Now we're just counting down the last weeks until the junior arrives. I definitely have the nesting thing going on - washing all those adorably tiny clothes, wanting to paint and decorate the nursery ('cause I can now!) and thinking about what needs to go in my hospital bag.
Until then, I promise I won't leave it so long between posts - I have lots to catch up! x
PS. Whilst bed ridden I did succumb to the world of Pinterest - if you would like to see what inspires me/I think is beautiful follow me here
Image: sorry blame it on baby brain, I can't for the life of me remember or find again where I found it.... I'll keep tyring so I can properly cite it...sorry!
How could I ever think I didn't want to do this (floristry)? 4:30am wake up call and all - these beautiful babies are more than worth it!
Being the anal perfectionist (& stress head) that I am I wanted to do a trial run of a wedding I've been asked to do. This is what I'm thinking - Flushed pink and antique pink roses, David Austen roses (aptly named 'Honeymoon'!), Bouvardia and Pieris. Simple, feminine, pretty, austere and gracious. Their fragrance is so divine the bride won't need to wear perfume!
Have I mentioned 'I LOVE FLOWERS!!'? Yay!
|Duchess of Cambridge's (Kate Middleton) wedding boquet conveyed special meaning |
A close friend recently lent me a book she had finished reading, telling me that all the time thinking of me whilst reading it. This I had to question as the lead character was a bit of a nut case and I feared there was something she was trying to subtly tell me... as it turns out I had nothing to fear, it was simply the case that the character was a florist and was visiting the flower markets at the wee hours of the morning... The book was titled, 'The language of flowers', by Vanessa Diffenbaugh (more here) and whilst it wasn't one of those amazing reads that you simply cannot put down for love nor money or turn the light off to sleep, it did come into my life at a very poignant moment and left me with a clear message. It's funny how things find you when you need them, just as Sarah Wilson puts it in her post today, "what's for you won't pass you by".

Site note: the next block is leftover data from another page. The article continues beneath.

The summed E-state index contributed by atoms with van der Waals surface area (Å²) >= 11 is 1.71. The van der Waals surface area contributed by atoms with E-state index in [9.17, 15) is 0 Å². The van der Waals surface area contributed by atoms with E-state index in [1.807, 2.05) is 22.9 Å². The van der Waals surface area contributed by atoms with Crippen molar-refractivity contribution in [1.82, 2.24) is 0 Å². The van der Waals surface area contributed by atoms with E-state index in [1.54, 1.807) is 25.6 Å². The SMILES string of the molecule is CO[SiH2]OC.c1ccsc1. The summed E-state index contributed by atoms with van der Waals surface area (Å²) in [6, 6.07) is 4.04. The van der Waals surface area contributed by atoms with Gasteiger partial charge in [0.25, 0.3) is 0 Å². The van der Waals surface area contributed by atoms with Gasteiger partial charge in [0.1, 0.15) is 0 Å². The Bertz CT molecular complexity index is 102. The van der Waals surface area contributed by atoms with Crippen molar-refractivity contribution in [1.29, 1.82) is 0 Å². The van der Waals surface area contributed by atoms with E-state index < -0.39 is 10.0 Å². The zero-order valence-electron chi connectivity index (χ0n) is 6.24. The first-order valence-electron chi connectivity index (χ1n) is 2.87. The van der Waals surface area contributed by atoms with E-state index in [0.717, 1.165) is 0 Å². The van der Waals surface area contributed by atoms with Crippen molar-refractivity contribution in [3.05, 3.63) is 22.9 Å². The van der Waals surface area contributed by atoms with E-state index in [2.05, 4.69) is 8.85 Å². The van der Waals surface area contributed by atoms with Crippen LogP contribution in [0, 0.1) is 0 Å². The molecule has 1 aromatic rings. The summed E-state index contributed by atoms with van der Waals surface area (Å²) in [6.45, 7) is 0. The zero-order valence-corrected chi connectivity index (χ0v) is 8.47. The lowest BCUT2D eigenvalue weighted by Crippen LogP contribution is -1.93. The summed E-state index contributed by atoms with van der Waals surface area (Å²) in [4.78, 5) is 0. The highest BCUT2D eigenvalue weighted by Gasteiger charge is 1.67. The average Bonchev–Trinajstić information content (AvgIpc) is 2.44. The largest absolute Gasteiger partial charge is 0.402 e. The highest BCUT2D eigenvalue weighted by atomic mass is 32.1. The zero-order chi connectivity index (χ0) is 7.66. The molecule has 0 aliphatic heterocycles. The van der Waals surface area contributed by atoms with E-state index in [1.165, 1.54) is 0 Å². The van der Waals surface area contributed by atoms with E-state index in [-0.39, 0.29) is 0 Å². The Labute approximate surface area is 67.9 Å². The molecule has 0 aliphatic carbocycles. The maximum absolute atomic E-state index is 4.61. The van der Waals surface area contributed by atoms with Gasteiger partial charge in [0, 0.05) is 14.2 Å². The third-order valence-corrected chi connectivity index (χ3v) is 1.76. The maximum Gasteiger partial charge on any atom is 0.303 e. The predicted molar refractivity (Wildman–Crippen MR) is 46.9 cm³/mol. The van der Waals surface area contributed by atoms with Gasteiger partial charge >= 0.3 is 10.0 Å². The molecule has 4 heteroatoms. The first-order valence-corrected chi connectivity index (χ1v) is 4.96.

So this is where reading 'The language of flowers' comes in. Amidst the storyline the lead character arranges flowers not according to how they go together harmoniously colourwise or how the client stipulates, she creates arrangements of flowers according to the very old Victorian language of flowers which was used mianly to convey romantic expressions, for example honeysuckle means devotion; aster implies patience and the most famous of all red roses for love - of course! Through these special flower arrangements messages can be conveyed in a way which words could not.
So as I take on another six months of class, endeavouring to get my skills up to the mark where my aspriations lie I bring with me a new found sense of meaning to my arrangements.
PS. The Duchess of Cambridge's wedding bouquet was a selection of flowers chosen for their special meanings:
Lily of the Valley -- Return of happiness
White Hyacinth -- Constancy of love
Ivy -- Fidelity, marriage, wedded love, affection
Myrtle -- Emblem of marriage, fidelity and everlasting love
Sweet William -- gallantry